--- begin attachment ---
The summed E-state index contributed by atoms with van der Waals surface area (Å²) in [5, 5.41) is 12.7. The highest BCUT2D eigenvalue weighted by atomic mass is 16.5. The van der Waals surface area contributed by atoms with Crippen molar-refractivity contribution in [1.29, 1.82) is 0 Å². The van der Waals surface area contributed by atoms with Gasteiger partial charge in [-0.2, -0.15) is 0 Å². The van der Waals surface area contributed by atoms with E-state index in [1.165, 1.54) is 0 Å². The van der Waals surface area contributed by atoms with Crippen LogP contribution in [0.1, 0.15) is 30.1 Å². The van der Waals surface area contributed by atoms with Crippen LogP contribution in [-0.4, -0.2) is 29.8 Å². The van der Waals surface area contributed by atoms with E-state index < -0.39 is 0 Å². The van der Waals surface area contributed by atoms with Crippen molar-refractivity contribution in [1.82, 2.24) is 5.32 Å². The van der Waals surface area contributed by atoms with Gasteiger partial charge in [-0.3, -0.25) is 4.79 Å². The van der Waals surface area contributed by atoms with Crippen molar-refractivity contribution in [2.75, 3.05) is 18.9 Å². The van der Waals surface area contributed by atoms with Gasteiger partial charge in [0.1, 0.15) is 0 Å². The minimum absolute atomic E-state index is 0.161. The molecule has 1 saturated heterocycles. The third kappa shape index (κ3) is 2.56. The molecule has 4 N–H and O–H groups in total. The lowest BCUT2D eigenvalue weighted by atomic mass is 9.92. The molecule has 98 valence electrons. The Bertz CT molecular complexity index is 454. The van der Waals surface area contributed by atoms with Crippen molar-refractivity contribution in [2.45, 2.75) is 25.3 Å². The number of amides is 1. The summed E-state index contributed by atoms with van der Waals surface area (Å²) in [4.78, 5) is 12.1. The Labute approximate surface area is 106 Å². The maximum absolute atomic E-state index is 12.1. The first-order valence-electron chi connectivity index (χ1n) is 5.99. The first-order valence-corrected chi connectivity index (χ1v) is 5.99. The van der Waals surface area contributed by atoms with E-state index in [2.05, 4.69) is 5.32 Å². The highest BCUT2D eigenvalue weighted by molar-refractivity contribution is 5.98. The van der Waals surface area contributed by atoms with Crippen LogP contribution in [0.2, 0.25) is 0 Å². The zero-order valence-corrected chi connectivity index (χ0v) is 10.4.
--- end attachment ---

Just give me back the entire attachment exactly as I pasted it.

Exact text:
The summed E-state index contributed by atoms with van der Waals surface area (Å²) in [5, 5.41) is 12.7. The highest BCUT2D eigenvalue weighted by atomic mass is 16.5. The van der Waals surface area contributed by atoms with Crippen molar-refractivity contribution in [1.29, 1.82) is 0 Å². The van der Waals surface area contributed by atoms with Gasteiger partial charge in [-0.2, -0.15) is 0 Å². The van der Waals surface area contributed by atoms with E-state index in [1.165, 1.54) is 0 Å². The van der Waals surface area contributed by atoms with Crippen LogP contribution in [0.1, 0.15) is 30.1 Å². The van der Waals surface area contributed by atoms with Crippen LogP contribution in [-0.4, -0.2) is 29.8 Å². The van der Waals surface area contributed by atoms with E-state index < -0.39 is 0 Å². The van der Waals surface area contributed by atoms with Crippen molar-refractivity contribution in [1.82, 2.24) is 5.32 Å². The van der Waals surface area contributed by atoms with Gasteiger partial charge in [-0.3, -0.25) is 4.79 Å². The van der Waals surface area contributed by atoms with Crippen molar-refractivity contribution in [2.75, 3.05) is 18.9 Å². The van der Waals surface area contributed by atoms with Gasteiger partial charge in [0.1, 0.15) is 0 Å². The minimum absolute atomic E-state index is 0.161. The molecule has 1 saturated heterocycles. The third kappa shape index (κ3) is 2.56. The molecule has 4 N–H and O–H groups in total. The lowest BCUT2D eigenvalue weighted by atomic mass is 9.92. The molecule has 98 valence electrons. The Bertz CT molecular complexity index is 454. The van der Waals surface area contributed by atoms with Crippen molar-refractivity contribution in [2.45, 2.75) is 25.3 Å². The number of amides is 1. The summed E-state index contributed by atoms with van der Waals surface area (Å²) in [4.78, 5) is 12.1. The Labute approximate surface area is 106 Å². The maximum absolute atomic E-state index is 12.1. The first-order valence-electron chi connectivity index (χ1n) is 5.99. The first-order valence-corrected chi connectivity index (χ1v) is 5.99. The van der Waals surface area contributed by atoms with E-state index in [2.05, 4.69) is 5.32 Å². The highest BCUT2D eigenvalue weighted by molar-refractivity contribution is 5.98. The van der Waals surface area contributed by atoms with Crippen LogP contribution in [0.2, 0.25) is 0 Å². The zero-order valence-corrected chi connectivity index (χ0v) is 10.4.